March 15, 2010

Blethen Newspapers, union agree to arbitrate differencesThis is a 6-60-1 dummy headyne yyyyy

By TREVOR MAXWELL Staff Writer

— By TREVOR MAXWELL

Staff Writer

Blethen Maine Newspapers Inc. and the Portland Newspaper Guild, acting on the suggestion of a federal judge, have agreed to meet with an arbitrator as soon as possible to resolve a lawsuit filed over a contractual dispute.

U.S. District Judge George Singal was prepared to hear arguments in the case Wednesday afternoon. Instead, the judge sat down and talked with lawyers for both sides in his chambers. The parties agreed to cooperate, and Singal placed the lawsuit between the parties on hold.

''Rather than rule on the pending motions, he suggested that we stay the proceedings and work together toward arbitration,'' said Harry Korrell, a lawyer for Blethen Maine Newspapers.

Tom Bell, president of the guild, said the parties will try to put the matter before an arbitrator earlier than the Jan. 13 date already scheduled.

''We'll work in good faith to try to make this happen,'' Bell said.

Blethen Maine Newspapers owns the Portland Press Herald/Maine Sunday Telegram, the Kennebec Journal in Augusta, the Morning Sentinel in Waterville, MaineToday.com and several non daily print publications.

Those properties have been for sale since March.

The company filed a lawsuit against the guild on June 17. The suit asks a federal judge to declare that a buyer of the newspapers would not be required to honor the terms and conditions of the labor contract that applies to about 300 members at the Press Herald/Telegram and MaineToday.com.

Failing that, the suit asks the judge, in the alternative, to force the union into immediate arbitration to settle the dispute.

Union leaders contend that a buyer of the newspapers must honor the terms of the contract. They had argued that the case should not be decided by a federal judge.

Based on the conference with the lawyers, Singal issued an order Wednesday afternoon that spelled out the requirements of both parties.

The lawsuit itself has been stayed, but the federal court will retain jurisdiction, Singal ordered.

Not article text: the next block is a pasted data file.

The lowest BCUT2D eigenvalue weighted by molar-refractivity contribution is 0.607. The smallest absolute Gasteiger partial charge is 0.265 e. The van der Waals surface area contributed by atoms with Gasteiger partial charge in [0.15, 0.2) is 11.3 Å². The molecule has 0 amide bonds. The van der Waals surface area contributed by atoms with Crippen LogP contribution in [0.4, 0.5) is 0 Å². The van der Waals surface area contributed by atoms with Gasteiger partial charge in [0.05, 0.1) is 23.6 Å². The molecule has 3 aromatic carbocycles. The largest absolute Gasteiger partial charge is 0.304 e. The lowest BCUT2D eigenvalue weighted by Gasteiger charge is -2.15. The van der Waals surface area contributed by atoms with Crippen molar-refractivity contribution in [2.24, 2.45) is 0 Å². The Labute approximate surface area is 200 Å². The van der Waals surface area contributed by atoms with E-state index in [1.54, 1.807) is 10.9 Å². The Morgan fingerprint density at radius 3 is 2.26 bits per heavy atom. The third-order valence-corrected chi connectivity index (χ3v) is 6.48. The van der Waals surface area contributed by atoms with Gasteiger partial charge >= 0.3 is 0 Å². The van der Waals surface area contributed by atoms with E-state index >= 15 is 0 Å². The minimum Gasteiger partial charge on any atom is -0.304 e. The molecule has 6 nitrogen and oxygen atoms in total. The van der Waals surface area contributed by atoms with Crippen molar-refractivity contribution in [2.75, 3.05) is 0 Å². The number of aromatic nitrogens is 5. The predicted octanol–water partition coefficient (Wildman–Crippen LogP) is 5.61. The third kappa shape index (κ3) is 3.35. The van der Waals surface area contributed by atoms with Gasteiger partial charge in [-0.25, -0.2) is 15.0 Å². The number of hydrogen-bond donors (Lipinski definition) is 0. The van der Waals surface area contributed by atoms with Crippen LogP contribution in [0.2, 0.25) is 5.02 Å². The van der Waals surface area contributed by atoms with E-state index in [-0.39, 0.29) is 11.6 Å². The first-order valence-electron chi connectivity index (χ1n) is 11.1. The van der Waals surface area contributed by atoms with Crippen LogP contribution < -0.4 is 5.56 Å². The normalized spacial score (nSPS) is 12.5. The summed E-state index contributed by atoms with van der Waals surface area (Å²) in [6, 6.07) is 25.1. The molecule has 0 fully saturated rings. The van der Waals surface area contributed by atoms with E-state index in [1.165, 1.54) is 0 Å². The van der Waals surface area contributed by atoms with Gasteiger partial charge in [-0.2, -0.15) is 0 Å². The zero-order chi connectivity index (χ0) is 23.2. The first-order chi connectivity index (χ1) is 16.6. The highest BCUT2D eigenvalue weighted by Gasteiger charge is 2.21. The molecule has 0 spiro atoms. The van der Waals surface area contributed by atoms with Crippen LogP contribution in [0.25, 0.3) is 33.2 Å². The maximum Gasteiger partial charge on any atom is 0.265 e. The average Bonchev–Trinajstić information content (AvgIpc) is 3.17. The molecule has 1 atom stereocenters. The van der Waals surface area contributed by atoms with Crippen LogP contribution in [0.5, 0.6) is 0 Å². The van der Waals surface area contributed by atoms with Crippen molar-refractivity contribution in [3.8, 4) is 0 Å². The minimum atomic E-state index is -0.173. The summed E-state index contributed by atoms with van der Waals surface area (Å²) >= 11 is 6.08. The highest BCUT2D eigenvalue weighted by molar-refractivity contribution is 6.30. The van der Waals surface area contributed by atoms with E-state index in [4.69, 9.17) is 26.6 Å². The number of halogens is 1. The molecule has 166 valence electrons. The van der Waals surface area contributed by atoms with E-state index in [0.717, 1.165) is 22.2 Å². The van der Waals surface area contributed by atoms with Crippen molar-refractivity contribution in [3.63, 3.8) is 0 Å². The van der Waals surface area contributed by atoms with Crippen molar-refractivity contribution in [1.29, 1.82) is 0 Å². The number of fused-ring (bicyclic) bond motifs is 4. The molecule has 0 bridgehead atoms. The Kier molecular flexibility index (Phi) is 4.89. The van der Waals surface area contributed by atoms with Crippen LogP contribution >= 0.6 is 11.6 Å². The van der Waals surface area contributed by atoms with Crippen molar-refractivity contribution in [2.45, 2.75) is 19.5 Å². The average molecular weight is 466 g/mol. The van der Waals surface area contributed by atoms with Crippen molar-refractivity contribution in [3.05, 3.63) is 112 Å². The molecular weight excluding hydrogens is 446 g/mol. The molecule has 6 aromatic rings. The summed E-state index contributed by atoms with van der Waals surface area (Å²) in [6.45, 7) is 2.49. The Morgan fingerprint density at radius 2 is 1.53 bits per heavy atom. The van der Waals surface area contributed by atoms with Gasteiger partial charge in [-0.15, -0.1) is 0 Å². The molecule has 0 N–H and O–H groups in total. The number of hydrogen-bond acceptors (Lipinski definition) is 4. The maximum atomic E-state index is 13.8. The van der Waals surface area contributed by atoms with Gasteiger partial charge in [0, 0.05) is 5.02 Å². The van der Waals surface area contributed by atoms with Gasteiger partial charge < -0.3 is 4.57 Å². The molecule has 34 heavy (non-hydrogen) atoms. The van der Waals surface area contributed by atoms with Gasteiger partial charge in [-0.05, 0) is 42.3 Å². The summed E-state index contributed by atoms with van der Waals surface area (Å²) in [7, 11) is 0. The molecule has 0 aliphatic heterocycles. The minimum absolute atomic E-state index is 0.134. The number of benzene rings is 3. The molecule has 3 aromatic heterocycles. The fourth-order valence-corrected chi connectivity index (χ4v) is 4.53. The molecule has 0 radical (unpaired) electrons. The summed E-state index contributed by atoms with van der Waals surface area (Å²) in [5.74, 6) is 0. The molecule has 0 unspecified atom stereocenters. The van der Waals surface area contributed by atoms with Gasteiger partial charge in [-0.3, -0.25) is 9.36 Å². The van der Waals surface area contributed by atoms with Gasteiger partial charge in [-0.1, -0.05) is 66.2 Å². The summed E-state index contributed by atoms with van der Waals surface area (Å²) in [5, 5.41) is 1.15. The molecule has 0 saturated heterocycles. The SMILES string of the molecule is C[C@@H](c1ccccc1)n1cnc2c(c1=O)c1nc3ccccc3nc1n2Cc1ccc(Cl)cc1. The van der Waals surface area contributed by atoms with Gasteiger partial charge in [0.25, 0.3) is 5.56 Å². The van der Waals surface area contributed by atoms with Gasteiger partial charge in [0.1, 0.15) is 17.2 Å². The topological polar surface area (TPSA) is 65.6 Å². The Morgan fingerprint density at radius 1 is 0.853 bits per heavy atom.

All pending motions were dismissed without prejudice, except a motion filed by the union that asked the court to strike a section of the company's initial complaint. That motion was denied.

''As the court explained at the conference, the parties are free to renew these motions at any time or make additional motions if they believe the other side is not participating in the arbitration in good faith,'' Singal wrote in his order.

The judge said he will allow either party to file an emergency motion seeking relief, and he would act on such a motion quickly, if one side or the other doesn't comply.

Lastly, the parties are required to submit a status report to the court on Jan. 14, the day after the scheduled arbitration hearing.

The parties must inform the court whether they can arrange an earlier arbitration date.

Sarah Kerr Garraty, a lawyer and adjunct professor at Northeastern Law School in Boston, is the arbitrator selected by the parties through the American Arbitration Association. She could not be reached for comment Wednesday.

Bell and Greg Kesich, the guild's vice president, said the union has asked Garraty to find an earlier date.

They were pleased that Singal did not find that the union had waived any rights to arbitrate the dispute.

''Our position has been that this belongs in front of an arbitrator, and not in court,'' Kesich said.

Press Herald Publisher Charles Cochrane said the company was pleased with the outcome of Wednesday's meeting.

''Because the court is retaining jurisdiction over this matter, the settlement achieves the company's primary goal of assuring that the guild cooperates with us in achieving a reasonably timely resolution to the contract language disagreement,'' Cochrane said in a statement e-mailed to all company employees. ''The resolution of this matter will help bring certainty that will hopefully allow us to advance the sale exploration process.''

In a telephone interview, Cochrane said it was a benchmark day in the three-month-old litigation.

''That has been our goal all along, to get a timely ruling,'' he said.

Staff Writer Trevor Maxwell can be contacted at 791-6451 or at:

tmaxwell@pressherald.com

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